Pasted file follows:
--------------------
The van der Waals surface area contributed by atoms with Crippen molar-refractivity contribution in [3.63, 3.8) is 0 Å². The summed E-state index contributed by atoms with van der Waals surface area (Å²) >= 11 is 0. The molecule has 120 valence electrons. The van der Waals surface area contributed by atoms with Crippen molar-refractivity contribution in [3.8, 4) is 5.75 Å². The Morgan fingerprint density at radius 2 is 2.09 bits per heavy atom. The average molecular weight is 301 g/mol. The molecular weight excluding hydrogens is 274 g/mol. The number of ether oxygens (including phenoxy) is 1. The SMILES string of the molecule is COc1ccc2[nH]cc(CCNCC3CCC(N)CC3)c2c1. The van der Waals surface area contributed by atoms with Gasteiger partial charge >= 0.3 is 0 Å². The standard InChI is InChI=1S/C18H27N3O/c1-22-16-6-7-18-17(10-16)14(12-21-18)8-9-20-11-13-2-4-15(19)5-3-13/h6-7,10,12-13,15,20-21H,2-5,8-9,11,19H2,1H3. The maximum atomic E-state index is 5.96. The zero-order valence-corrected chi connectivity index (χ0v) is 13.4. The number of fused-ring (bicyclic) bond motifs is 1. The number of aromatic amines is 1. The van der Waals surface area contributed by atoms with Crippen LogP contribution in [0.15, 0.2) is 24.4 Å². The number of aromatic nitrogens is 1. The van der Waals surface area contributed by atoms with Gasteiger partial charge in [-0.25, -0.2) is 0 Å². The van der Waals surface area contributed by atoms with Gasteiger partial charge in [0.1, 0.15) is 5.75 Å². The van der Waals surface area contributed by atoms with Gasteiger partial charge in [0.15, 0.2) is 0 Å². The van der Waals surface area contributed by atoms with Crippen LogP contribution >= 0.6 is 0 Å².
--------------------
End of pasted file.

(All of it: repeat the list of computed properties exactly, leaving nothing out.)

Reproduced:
The van der Waals surface area contributed by atoms with Crippen molar-refractivity contribution in [3.63, 3.8) is 0 Å². The summed E-state index contributed by atoms with van der Waals surface area (Å²) >= 11 is 0. The molecule has 120 valence electrons. The van der Waals surface area contributed by atoms with Crippen molar-refractivity contribution in [3.8, 4) is 5.75 Å². The Morgan fingerprint density at radius 2 is 2.09 bits per heavy atom. The average molecular weight is 301 g/mol. The molecular weight excluding hydrogens is 274 g/mol. The number of ether oxygens (including phenoxy) is 1. The SMILES string of the molecule is COc1ccc2[nH]cc(CCNCC3CCC(N)CC3)c2c1. The van der Waals surface area contributed by atoms with Gasteiger partial charge >= 0.3 is 0 Å². The standard InChI is InChI=1S/C18H27N3O/c1-22-16-6-7-18-17(10-16)14(12-21-18)8-9-20-11-13-2-4-15(19)5-3-13/h6-7,10,12-13,15,20-21H,2-5,8-9,11,19H2,1H3. The maximum atomic E-state index is 5.96. The zero-order valence-corrected chi connectivity index (χ0v) is 13.4. The number of fused-ring (bicyclic) bond motifs is 1. The number of aromatic amines is 1. The van der Waals surface area contributed by atoms with Crippen LogP contribution in [0.15, 0.2) is 24.4 Å². The number of aromatic nitrogens is 1. The van der Waals surface area contributed by atoms with Gasteiger partial charge in [-0.25, -0.2) is 0 Å². The van der Waals surface area contributed by atoms with Gasteiger partial charge in [0.1, 0.15) is 5.75 Å². The van der Waals surface area contributed by atoms with Gasteiger partial charge in [0.15, 0.2) is 0 Å². The van der Waals surface area contributed by atoms with Crippen LogP contribution >= 0.6 is 0 Å².